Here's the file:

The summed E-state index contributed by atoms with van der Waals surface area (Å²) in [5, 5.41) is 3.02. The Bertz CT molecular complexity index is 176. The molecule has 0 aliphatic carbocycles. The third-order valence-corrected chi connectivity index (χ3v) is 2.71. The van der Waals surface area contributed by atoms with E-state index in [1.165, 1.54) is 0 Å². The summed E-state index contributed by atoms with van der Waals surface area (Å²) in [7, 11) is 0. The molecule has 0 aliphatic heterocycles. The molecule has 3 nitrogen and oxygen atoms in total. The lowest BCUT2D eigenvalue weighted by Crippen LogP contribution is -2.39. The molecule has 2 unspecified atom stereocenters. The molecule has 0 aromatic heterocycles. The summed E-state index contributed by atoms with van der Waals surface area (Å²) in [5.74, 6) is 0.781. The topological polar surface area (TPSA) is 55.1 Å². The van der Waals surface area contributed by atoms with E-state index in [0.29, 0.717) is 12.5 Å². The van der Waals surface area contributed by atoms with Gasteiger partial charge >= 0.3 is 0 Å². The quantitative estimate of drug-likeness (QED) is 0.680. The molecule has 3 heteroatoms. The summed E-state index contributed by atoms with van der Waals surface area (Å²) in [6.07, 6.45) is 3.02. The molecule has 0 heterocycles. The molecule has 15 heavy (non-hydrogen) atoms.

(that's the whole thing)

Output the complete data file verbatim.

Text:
The summed E-state index contributed by atoms with van der Waals surface area (Å²) in [5, 5.41) is 3.02. The Bertz CT molecular complexity index is 176. The molecule has 0 aliphatic carbocycles. The third-order valence-corrected chi connectivity index (χ3v) is 2.71. The van der Waals surface area contributed by atoms with E-state index in [1.165, 1.54) is 0 Å². The summed E-state index contributed by atoms with van der Waals surface area (Å²) in [7, 11) is 0. The molecule has 0 aliphatic heterocycles. The molecule has 3 nitrogen and oxygen atoms in total. The lowest BCUT2D eigenvalue weighted by Crippen LogP contribution is -2.39. The molecule has 2 unspecified atom stereocenters. The molecule has 0 aromatic heterocycles. The summed E-state index contributed by atoms with van der Waals surface area (Å²) in [5.74, 6) is 0.781. The topological polar surface area (TPSA) is 55.1 Å². The van der Waals surface area contributed by atoms with E-state index in [0.29, 0.717) is 12.5 Å². The van der Waals surface area contributed by atoms with Gasteiger partial charge >= 0.3 is 0 Å². The quantitative estimate of drug-likeness (QED) is 0.680. The molecule has 3 heteroatoms. The summed E-state index contributed by atoms with van der Waals surface area (Å²) in [6.07, 6.45) is 3.02. The molecule has 0 heterocycles. The molecule has 15 heavy (non-hydrogen) atoms.